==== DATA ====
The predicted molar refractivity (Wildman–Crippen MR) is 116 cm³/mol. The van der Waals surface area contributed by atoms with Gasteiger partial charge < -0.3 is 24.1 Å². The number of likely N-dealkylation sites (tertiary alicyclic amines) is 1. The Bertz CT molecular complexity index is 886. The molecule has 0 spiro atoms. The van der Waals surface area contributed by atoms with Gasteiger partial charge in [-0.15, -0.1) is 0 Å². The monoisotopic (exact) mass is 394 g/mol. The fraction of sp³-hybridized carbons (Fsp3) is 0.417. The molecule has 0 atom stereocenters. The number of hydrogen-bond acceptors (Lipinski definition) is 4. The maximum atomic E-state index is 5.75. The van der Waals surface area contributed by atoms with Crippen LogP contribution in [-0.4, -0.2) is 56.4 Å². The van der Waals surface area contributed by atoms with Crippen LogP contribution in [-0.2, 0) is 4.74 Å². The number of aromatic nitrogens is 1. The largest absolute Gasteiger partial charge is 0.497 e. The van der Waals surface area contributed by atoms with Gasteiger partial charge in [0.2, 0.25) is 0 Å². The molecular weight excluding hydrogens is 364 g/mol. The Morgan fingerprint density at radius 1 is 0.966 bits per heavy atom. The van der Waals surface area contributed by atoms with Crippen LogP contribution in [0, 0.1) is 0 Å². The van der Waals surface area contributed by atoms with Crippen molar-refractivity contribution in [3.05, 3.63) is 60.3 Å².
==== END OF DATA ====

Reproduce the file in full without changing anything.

The predicted molar refractivity (Wildman–Crippen MR) is 116 cm³/mol. The van der Waals surface area contributed by atoms with Gasteiger partial charge < -0.3 is 24.1 Å². The number of likely N-dealkylation sites (tertiary alicyclic amines) is 1. The Bertz CT molecular complexity index is 886. The molecule has 0 spiro atoms. The van der Waals surface area contributed by atoms with Gasteiger partial charge in [-0.15, -0.1) is 0 Å². The monoisotopic (exact) mass is 394 g/mol. The fraction of sp³-hybridized carbons (Fsp3) is 0.417. The molecule has 0 atom stereocenters. The number of hydrogen-bond acceptors (Lipinski definition) is 4. The maximum atomic E-state index is 5.75. The van der Waals surface area contributed by atoms with Crippen LogP contribution in [-0.4, -0.2) is 56.4 Å². The van der Waals surface area contributed by atoms with Crippen LogP contribution in [-0.2, 0) is 4.74 Å². The number of aromatic nitrogens is 1. The largest absolute Gasteiger partial charge is 0.497 e. The van der Waals surface area contributed by atoms with Gasteiger partial charge in [0.2, 0.25) is 0 Å². The molecular weight excluding hydrogens is 364 g/mol. The Morgan fingerprint density at radius 1 is 0.966 bits per heavy atom. The van der Waals surface area contributed by atoms with Crippen LogP contribution in [0, 0.1) is 0 Å². The van der Waals surface area contributed by atoms with Crippen molar-refractivity contribution in [3.05, 3.63) is 60.3 Å².